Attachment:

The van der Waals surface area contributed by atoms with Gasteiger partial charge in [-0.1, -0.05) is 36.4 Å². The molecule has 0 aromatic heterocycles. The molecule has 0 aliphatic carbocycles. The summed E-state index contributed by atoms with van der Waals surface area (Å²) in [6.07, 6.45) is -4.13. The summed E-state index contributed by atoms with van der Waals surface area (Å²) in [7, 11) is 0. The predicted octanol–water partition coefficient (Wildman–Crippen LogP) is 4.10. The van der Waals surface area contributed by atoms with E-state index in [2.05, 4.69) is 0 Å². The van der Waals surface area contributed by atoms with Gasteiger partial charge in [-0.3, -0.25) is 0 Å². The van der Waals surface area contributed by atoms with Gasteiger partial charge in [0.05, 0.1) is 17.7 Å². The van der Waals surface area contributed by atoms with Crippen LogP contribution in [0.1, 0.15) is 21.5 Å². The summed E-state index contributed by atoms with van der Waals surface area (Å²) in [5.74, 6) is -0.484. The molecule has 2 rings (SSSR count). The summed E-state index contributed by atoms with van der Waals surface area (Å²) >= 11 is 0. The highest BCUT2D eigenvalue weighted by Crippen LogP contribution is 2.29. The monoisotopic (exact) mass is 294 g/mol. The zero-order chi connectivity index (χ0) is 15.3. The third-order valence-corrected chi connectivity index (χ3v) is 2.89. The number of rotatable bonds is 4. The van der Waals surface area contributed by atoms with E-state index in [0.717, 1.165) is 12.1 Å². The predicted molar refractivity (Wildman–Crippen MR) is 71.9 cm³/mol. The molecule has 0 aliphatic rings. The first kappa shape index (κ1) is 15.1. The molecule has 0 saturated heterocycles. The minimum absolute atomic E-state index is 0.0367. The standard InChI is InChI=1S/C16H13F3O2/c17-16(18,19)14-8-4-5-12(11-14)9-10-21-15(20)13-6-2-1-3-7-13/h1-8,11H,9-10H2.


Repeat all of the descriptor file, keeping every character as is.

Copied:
The van der Waals surface area contributed by atoms with Gasteiger partial charge in [-0.1, -0.05) is 36.4 Å². The molecule has 0 aromatic heterocycles. The molecule has 0 aliphatic carbocycles. The summed E-state index contributed by atoms with van der Waals surface area (Å²) in [6.07, 6.45) is -4.13. The summed E-state index contributed by atoms with van der Waals surface area (Å²) in [7, 11) is 0. The predicted octanol–water partition coefficient (Wildman–Crippen LogP) is 4.10. The van der Waals surface area contributed by atoms with E-state index in [2.05, 4.69) is 0 Å². The van der Waals surface area contributed by atoms with Gasteiger partial charge in [-0.3, -0.25) is 0 Å². The van der Waals surface area contributed by atoms with Gasteiger partial charge in [0.05, 0.1) is 17.7 Å². The van der Waals surface area contributed by atoms with Crippen LogP contribution in [0.1, 0.15) is 21.5 Å². The summed E-state index contributed by atoms with van der Waals surface area (Å²) in [5.74, 6) is -0.484. The molecule has 2 rings (SSSR count). The summed E-state index contributed by atoms with van der Waals surface area (Å²) >= 11 is 0. The highest BCUT2D eigenvalue weighted by Crippen LogP contribution is 2.29. The monoisotopic (exact) mass is 294 g/mol. The zero-order chi connectivity index (χ0) is 15.3. The third-order valence-corrected chi connectivity index (χ3v) is 2.89. The number of rotatable bonds is 4. The van der Waals surface area contributed by atoms with E-state index in [0.717, 1.165) is 12.1 Å². The predicted molar refractivity (Wildman–Crippen MR) is 71.9 cm³/mol. The molecule has 0 aliphatic rings. The first kappa shape index (κ1) is 15.1. The molecule has 0 saturated heterocycles. The minimum absolute atomic E-state index is 0.0367. The standard InChI is InChI=1S/C16H13F3O2/c17-16(18,19)14-8-4-5-12(11-14)9-10-21-15(20)13-6-2-1-3-7-13/h1-8,11H,9-10H2.